Once you determine that your project qualifies, you can take steps to claim your deduction.
How much you can deduct from your taxes
You can’t deduct the amount you spend on your home improvements from your taxes, but you can claim the amount of loan interest paid.
Starting in 2018, you can deduct the interest on home improvement loans of up to $750,000 if you file jointly (and $375,000 for those filing separately). This represents a drop in the eligible loan amount, which used to be $1 million for joint filers (and $500,000 for those filing separately).
So, if you borrow $30,000 to upgrade your kitchen and remodel your bathroom, you could deduct the total amount of interest you pay on the home improvement loan throughout the year.
However, there’s another caveat. If the combined amount of your first mortgage and your HELOC or home equity loan exceeds the value of your home, you’ll receive a smaller deduction. For example, if you owe $150,000 on a home worth $170,000, and your bank lets you borrow $30,000, your tax deduction will be prorated because the total debt secured by your home is $180,000, or $10,000 more than its value.
“Before taking out a loan for home improvements, consult a qualified tax adviser to make sure your property is eligible,” Troesh said.
Perez also pointed out that in addition to receiving a tax deduction for home improvements, it’s possible to get a tax credit for solar electric and water heating systems.
Keep good records of your home improvement transactions
“Homeowners need records and receipts to prove they’re eligible for the tax deduction on home improvement loans,” Perez said.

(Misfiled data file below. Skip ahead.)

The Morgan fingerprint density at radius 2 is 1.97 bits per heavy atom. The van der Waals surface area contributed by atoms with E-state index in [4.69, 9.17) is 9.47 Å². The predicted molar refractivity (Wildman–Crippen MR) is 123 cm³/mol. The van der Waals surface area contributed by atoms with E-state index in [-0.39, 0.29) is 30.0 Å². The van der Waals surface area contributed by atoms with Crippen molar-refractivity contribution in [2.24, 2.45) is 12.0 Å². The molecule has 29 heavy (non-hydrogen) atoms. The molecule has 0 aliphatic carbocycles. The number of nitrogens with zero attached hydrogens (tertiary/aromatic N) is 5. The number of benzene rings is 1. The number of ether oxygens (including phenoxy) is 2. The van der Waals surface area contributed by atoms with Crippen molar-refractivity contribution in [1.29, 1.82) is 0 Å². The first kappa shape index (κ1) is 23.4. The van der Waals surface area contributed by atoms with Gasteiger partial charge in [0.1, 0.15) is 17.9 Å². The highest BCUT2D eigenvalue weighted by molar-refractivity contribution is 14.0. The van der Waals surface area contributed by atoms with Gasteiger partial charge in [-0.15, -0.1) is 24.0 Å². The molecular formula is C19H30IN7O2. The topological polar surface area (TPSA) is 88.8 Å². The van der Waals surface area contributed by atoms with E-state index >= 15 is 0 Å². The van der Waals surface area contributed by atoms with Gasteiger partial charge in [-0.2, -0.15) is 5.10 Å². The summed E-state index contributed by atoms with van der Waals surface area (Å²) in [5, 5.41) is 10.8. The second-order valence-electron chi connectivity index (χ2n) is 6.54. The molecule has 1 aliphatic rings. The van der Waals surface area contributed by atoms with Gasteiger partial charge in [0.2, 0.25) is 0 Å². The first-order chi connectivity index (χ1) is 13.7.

Here’s what he advises his clients to keep:
- The loan contract
- Escrow closing statements
- Receipts for work done on the home
- Form 1098 (the mortgage interest statement issued by the lender)
If you need to send these documents with your tax return or if they’re requested by the IRS in an audit, Perez recommended sending copies. You should keep the originals for your records. Consider making digital copies and storing them in an encrypted folder in a cloud service.
Is interest on personal loans for home improvement tax-deductible?
It’s possible to pay for home improvements by using unsecured personal loans. However, even though you use those loans for making capital improvements at your house, you won’t be able to deduct the interest on your taxes.
If you borrow money to put in solar systems for electric and hot water, you can claim the appropriate tax credit, but you can’t deduct the interest you pay.
For homeowners with certain credit and income situations, it can sometimes be cheaper to get a personal loan for home improvements, rather than use a home equity loan. The interest savings might exceed the value of a tax deduction.
Troesh recommended discussing your situation with a financial planner and a tax professional.
“There are many circumstances where proper financial planning will discover a method to fund the improvement with lower-cost funding, even when the tax deduction factored in,” he said.